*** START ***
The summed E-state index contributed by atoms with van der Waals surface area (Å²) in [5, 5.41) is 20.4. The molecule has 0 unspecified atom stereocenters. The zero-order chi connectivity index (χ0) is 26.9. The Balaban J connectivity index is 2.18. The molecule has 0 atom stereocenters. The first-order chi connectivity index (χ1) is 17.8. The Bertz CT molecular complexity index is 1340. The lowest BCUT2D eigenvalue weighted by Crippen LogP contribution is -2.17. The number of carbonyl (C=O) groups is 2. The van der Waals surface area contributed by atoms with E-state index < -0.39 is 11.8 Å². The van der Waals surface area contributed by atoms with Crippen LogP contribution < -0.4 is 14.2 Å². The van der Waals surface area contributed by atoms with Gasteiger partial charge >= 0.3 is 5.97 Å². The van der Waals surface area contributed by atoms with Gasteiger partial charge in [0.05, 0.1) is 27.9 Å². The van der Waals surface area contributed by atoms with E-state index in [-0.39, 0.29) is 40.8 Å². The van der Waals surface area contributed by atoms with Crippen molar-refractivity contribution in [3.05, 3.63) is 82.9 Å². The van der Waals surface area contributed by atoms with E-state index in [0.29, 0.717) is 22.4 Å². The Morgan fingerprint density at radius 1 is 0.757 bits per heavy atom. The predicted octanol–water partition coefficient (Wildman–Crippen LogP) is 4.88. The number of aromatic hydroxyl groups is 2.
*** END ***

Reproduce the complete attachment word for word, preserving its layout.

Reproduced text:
The summed E-state index contributed by atoms with van der Waals surface area (Å²) in [5, 5.41) is 20.4. The molecule has 0 unspecified atom stereocenters. The zero-order chi connectivity index (χ0) is 26.9. The Balaban J connectivity index is 2.18. The molecule has 0 atom stereocenters. The first-order chi connectivity index (χ1) is 17.8. The Bertz CT molecular complexity index is 1340. The lowest BCUT2D eigenvalue weighted by Crippen LogP contribution is -2.17. The number of carbonyl (C=O) groups is 2. The van der Waals surface area contributed by atoms with E-state index < -0.39 is 11.8 Å². The van der Waals surface area contributed by atoms with Crippen LogP contribution < -0.4 is 14.2 Å². The van der Waals surface area contributed by atoms with Gasteiger partial charge >= 0.3 is 5.97 Å². The van der Waals surface area contributed by atoms with Gasteiger partial charge in [0.05, 0.1) is 27.9 Å². The van der Waals surface area contributed by atoms with E-state index in [-0.39, 0.29) is 40.8 Å². The van der Waals surface area contributed by atoms with Crippen molar-refractivity contribution in [3.05, 3.63) is 82.9 Å². The van der Waals surface area contributed by atoms with E-state index in [0.29, 0.717) is 22.4 Å². The Morgan fingerprint density at radius 1 is 0.757 bits per heavy atom. The predicted octanol–water partition coefficient (Wildman–Crippen LogP) is 4.88. The number of aromatic hydroxyl groups is 2.